Wednesday, July 13, 2005

Delays, delays, nothing but delays

Update on the flight review. The annual inspection for the guy's plane is not finished. That means we get delayed a second time. I guess that gives me the whole morning free now.

So instead, I'll show a couple photos taken from trips Rich and I have made. Our two biggest trips to date, were: a flight from Virginia to Oshkosh, Wisconsin, for the Experimental Aircraft Association's annual fly-in and airshow. Along the way, we had the chance to fly into the now-closed Meigs Field and see the Chicago skyline. The other, was a long-haul trip out west where we visited the Grand Canyon, Las Vegas and many other beautiful places.

The first three photos show several different locales in Arizona, including one small airport along the Mexican border where we pitched tents and camped for a night.

The other two photos were taken while flying over the edge of Lake Michigan, preparing to land at Meigs Field. We felt fortunate to have flown into that airport before it was suddenly closed. Almost akin to seeing First Flight in Kitty Hawk, North Carolina, we had a sense of history there.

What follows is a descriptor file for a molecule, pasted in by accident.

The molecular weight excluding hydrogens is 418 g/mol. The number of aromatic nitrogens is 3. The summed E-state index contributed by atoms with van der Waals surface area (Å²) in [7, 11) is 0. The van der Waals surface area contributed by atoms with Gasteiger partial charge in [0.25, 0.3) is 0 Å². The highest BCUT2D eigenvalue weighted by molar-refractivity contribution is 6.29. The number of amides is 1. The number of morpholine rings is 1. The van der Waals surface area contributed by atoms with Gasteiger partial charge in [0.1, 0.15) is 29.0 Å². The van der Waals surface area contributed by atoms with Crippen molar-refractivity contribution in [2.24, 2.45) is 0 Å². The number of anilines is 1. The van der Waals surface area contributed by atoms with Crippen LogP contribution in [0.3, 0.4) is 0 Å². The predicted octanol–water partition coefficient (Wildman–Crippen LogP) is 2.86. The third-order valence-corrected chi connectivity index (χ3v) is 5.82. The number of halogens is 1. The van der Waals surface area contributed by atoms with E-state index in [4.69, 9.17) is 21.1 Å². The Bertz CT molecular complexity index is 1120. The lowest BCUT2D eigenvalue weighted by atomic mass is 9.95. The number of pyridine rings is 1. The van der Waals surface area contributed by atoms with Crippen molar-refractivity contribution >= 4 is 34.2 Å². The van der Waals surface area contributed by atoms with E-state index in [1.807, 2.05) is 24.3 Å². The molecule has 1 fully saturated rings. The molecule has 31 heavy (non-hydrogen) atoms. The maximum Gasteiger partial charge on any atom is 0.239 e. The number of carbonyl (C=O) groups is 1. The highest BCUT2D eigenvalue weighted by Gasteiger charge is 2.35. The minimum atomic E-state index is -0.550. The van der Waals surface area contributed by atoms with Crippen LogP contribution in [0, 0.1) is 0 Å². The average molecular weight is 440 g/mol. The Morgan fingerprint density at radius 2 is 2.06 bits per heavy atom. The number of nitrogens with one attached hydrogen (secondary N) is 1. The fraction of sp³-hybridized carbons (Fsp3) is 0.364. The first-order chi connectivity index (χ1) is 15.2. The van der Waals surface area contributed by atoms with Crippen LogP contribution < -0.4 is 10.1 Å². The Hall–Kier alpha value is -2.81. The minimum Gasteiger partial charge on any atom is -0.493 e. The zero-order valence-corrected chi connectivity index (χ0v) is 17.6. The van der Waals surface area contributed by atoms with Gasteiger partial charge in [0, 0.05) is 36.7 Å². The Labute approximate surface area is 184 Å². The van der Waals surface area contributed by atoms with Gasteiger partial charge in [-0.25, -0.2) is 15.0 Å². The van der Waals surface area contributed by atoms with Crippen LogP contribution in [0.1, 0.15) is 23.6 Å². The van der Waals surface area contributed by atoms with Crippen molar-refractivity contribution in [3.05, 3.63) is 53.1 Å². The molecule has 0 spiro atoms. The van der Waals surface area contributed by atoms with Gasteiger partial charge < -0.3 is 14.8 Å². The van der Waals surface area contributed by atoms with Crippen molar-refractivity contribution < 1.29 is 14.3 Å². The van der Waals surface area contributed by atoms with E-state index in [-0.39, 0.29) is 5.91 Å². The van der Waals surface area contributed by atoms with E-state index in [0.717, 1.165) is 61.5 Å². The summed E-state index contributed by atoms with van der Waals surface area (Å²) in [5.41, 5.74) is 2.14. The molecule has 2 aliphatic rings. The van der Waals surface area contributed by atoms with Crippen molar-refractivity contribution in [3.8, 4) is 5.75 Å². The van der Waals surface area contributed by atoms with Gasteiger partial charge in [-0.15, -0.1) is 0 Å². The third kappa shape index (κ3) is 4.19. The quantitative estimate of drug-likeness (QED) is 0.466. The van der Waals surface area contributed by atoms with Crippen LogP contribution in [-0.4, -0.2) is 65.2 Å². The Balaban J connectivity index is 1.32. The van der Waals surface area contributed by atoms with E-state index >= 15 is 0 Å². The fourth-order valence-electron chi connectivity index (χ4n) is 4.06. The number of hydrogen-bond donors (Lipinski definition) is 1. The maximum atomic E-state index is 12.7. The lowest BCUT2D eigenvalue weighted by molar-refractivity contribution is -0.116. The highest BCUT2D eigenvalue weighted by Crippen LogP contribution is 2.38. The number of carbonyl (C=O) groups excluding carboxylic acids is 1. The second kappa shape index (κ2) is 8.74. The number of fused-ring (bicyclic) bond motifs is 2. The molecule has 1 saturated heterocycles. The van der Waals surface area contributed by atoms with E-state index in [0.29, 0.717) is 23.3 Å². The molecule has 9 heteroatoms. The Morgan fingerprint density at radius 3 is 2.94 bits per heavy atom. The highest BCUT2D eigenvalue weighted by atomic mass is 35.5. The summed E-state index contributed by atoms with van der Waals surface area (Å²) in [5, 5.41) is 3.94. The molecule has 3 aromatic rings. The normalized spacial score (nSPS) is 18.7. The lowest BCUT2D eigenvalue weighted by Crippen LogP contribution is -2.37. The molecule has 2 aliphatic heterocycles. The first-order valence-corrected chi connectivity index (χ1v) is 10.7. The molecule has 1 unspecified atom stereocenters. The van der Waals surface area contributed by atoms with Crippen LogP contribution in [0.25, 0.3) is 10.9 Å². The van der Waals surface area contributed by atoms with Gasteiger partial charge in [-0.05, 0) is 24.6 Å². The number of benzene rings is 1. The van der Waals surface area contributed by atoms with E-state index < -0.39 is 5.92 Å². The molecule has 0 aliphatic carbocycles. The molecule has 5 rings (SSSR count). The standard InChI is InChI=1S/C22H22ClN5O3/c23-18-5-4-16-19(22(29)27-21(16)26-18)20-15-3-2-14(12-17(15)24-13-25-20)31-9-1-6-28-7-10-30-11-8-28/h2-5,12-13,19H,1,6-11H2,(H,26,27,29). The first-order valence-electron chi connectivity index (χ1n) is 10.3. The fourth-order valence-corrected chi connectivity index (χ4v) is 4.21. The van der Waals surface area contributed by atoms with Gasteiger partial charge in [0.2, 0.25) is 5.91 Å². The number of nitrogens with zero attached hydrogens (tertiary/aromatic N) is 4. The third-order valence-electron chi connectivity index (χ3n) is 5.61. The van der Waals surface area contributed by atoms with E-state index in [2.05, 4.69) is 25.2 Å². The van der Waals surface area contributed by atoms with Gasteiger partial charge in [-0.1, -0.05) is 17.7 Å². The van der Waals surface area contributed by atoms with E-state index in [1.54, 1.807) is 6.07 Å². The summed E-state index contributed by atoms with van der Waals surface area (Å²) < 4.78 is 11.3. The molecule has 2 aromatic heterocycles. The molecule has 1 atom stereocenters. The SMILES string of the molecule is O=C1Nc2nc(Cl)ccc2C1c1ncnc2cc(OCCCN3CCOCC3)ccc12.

There's nothing quite like a long journey to teach you things you can't learn at home. Along the way, we learned volumes about the effects of high density altitude, hypoxia, weather, etc. I knew all of these things from books, and even had some experience with the higher elevations in the east, (for example, Hot Springs, VA), but first-hand experience in the west taught me much more.

I had plenty of mountain-flying experience before, since my home airport is nestled right in the Appalachian mountains, but those are small and low in comparison to what they have in the west. I have often had to evaluate flying over water, beyond gliding range of land. But Lake Michigan is gargantuan in comparison to any other body of water back home.

To any pilot who has the chance, I highly recommend leaving your comfort zone, and embarking on flying that will teach you more than a book ever will. Study is vastly important, but when you experience these things for yourself, you gain a whole new perspective.

Anyway, for now I will sign off, and go find some paperwork to do, while waiting for my next student to show up.

Maybe I'll get to fly that C182 later in the week.

1 Comments:

At 3:15 PM, Anonymous Anonymous said...

"Experimental Aircraft Association" would be a great name for a band. -esm

 

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